In Raiders we left Indy and Marion trapped, but ten minutes later they are out. The second half of Act II lays the path to the conclusion as Indy chases down his quarry via some stunning set pieces. He gets the Ark back but then loses both it and Marion. The beats of the plot come faster in this half, building to the climax, but there is still time for a brief romantic scene midway through, it’s not possible to sustain tension without taking a break somewhere. Act II ends, as Act II always should, with it looking like the hero has lost and cannot possibly win. Indy and Marion are captives and the Ark is in the hands of the Nazis.
The stakes are raised immediately in the second half of Temple of Doom; Shortie and Willie are captured while Indy finds the stolen children employed as slave labour, then is captured himself. This half of the film will be about escape. Ten minutes later our hero is forcibly turned by black magic. As in Raiders the pace builds with rescues all around, but there’s still time for an emotional resting beat. The children are saved in a fast and euphoric sequence, then Indy et al have to get out via the brilliant mine car set piece. It’s not the emphasis on action that makes this half better than the first, it’s the focus; we know what the characters are trying to do and what they have to do to achieve it. It also features a sense of genuine peril that is all but missing earlier, climaxing in the bridge sequence, a seemingly unwinnable situation that takes us into Act III.
Act III is appropriately brief in both films and is one place where Indiana Jones films arguably differ from normal storytelling principal; Indy does not defeat the bad guys in either film, it’s the wrath of God in one, and of Shiva in the other. But that is rather in the nature of the character, as we established at the start, he is human. The brief coda in both is well judged; it ties things up, but does not overstay its welcome.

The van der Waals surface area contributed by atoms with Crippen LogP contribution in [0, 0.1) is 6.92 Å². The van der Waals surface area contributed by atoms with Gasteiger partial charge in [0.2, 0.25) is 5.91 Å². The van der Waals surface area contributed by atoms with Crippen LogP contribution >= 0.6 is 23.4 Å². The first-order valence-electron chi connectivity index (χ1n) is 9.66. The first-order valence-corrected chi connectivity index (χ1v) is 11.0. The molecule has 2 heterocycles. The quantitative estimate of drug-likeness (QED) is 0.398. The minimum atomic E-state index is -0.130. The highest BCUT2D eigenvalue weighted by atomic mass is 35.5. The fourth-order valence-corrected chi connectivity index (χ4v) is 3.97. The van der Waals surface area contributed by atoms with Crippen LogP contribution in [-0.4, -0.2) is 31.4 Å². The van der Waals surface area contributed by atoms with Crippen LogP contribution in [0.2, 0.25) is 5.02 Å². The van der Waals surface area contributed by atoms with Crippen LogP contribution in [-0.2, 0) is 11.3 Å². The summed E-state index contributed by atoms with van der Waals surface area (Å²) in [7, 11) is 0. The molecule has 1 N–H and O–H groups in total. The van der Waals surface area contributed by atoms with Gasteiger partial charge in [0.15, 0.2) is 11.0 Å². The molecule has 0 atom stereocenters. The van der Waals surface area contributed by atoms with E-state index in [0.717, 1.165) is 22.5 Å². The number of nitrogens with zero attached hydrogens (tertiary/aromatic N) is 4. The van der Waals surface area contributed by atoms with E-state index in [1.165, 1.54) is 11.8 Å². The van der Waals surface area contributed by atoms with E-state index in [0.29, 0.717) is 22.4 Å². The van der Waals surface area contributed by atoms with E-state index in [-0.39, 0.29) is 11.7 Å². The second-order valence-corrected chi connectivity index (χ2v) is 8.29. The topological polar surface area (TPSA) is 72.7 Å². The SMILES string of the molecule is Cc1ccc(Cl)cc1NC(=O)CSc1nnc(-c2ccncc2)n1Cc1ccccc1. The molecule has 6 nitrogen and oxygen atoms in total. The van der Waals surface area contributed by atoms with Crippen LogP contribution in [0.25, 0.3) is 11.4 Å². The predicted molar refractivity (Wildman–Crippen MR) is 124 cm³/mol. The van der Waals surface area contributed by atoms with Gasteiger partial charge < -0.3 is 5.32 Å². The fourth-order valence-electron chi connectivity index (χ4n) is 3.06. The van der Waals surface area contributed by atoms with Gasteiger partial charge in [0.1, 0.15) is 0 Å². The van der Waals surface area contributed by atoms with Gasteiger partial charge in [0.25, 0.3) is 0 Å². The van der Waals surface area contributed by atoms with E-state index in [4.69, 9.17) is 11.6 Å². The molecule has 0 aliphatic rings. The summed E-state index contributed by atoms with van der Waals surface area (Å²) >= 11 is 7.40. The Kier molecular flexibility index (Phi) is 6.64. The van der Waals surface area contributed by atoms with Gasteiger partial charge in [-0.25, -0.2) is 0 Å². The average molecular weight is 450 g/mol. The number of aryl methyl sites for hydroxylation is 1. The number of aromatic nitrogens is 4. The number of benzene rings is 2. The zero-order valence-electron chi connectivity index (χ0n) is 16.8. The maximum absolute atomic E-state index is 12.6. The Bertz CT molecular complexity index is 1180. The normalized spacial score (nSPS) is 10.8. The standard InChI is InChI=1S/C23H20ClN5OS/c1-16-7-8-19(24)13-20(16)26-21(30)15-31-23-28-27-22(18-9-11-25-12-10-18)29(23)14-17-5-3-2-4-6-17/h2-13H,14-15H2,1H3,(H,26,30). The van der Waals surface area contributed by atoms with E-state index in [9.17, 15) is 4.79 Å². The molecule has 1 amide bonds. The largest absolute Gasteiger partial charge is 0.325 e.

Make no mistake, Temple of Doom is a good film, it features arguably the best set pieces (though a far weaker heroine) but its early structural error unbalances the whole movie, by the time we reach the superior second half the damage is done. That is the power of structure, it can make or break a film, and while the content is different in a drama or a comedy, the basic rules apply equally.
Robin Bailes is a freelance writer with various credits on stage, page, screen and radio. He has 4 published stage shows, has written for 6 BBC radio shows, was a winner in the BBC’s Last Laugh sitcom writing competition and has a feature film in development with Andris Films. He is writer and presenter of the web-series ‘Dark Corners (of this sick world)’ and has written short stories for various publications both print and online. Robin is a passionate devotee of silent cinema has written a book on the subject called ‘Just As Good But Quieter’, for which he is currently seeking a publisher. Robin is currently available for paid writing work.
Follow Robin on Twitter @robinbailes